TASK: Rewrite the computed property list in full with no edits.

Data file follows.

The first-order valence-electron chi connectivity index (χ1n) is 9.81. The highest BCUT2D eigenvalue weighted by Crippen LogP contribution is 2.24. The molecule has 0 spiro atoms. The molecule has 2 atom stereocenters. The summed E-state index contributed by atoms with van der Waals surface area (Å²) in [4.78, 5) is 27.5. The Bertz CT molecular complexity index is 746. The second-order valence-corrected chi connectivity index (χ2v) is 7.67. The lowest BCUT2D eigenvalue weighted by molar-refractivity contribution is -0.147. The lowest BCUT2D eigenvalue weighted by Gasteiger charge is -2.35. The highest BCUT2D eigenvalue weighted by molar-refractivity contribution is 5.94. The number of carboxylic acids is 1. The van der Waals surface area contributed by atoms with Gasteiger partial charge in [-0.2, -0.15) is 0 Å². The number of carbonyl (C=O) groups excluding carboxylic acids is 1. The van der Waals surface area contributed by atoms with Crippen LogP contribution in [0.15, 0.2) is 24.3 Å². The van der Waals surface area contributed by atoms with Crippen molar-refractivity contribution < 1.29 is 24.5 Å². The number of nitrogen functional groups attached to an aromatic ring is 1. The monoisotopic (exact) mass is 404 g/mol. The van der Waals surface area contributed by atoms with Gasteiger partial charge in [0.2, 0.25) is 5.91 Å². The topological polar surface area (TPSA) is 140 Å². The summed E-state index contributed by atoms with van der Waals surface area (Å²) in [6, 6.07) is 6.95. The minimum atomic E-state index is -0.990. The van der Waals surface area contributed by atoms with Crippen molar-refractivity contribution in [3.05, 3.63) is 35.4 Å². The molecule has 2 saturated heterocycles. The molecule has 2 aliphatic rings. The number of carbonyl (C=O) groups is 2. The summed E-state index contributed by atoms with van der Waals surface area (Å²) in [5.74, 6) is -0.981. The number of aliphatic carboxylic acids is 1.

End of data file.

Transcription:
The first-order valence-electron chi connectivity index (χ1n) is 9.81. The highest BCUT2D eigenvalue weighted by Crippen LogP contribution is 2.24. The molecule has 0 spiro atoms. The molecule has 2 atom stereocenters. The summed E-state index contributed by atoms with van der Waals surface area (Å²) in [4.78, 5) is 27.5. The Bertz CT molecular complexity index is 746. The second-order valence-corrected chi connectivity index (χ2v) is 7.67. The lowest BCUT2D eigenvalue weighted by molar-refractivity contribution is -0.147. The lowest BCUT2D eigenvalue weighted by Gasteiger charge is -2.35. The highest BCUT2D eigenvalue weighted by molar-refractivity contribution is 5.94. The number of carboxylic acids is 1. The van der Waals surface area contributed by atoms with Gasteiger partial charge in [-0.2, -0.15) is 0 Å². The number of carbonyl (C=O) groups excluding carboxylic acids is 1. The van der Waals surface area contributed by atoms with Crippen LogP contribution in [0.15, 0.2) is 24.3 Å². The van der Waals surface area contributed by atoms with Crippen molar-refractivity contribution < 1.29 is 24.5 Å². The number of nitrogen functional groups attached to an aromatic ring is 1. The monoisotopic (exact) mass is 404 g/mol. The van der Waals surface area contributed by atoms with Gasteiger partial charge in [0.2, 0.25) is 5.91 Å². The topological polar surface area (TPSA) is 140 Å². The summed E-state index contributed by atoms with van der Waals surface area (Å²) in [6, 6.07) is 6.95. The minimum atomic E-state index is -0.990. The van der Waals surface area contributed by atoms with Crippen molar-refractivity contribution in [3.05, 3.63) is 35.4 Å². The molecule has 2 saturated heterocycles. The molecule has 2 aliphatic rings. The number of carbonyl (C=O) groups is 2. The summed E-state index contributed by atoms with van der Waals surface area (Å²) in [5.74, 6) is -0.981. The number of aliphatic carboxylic acids is 1.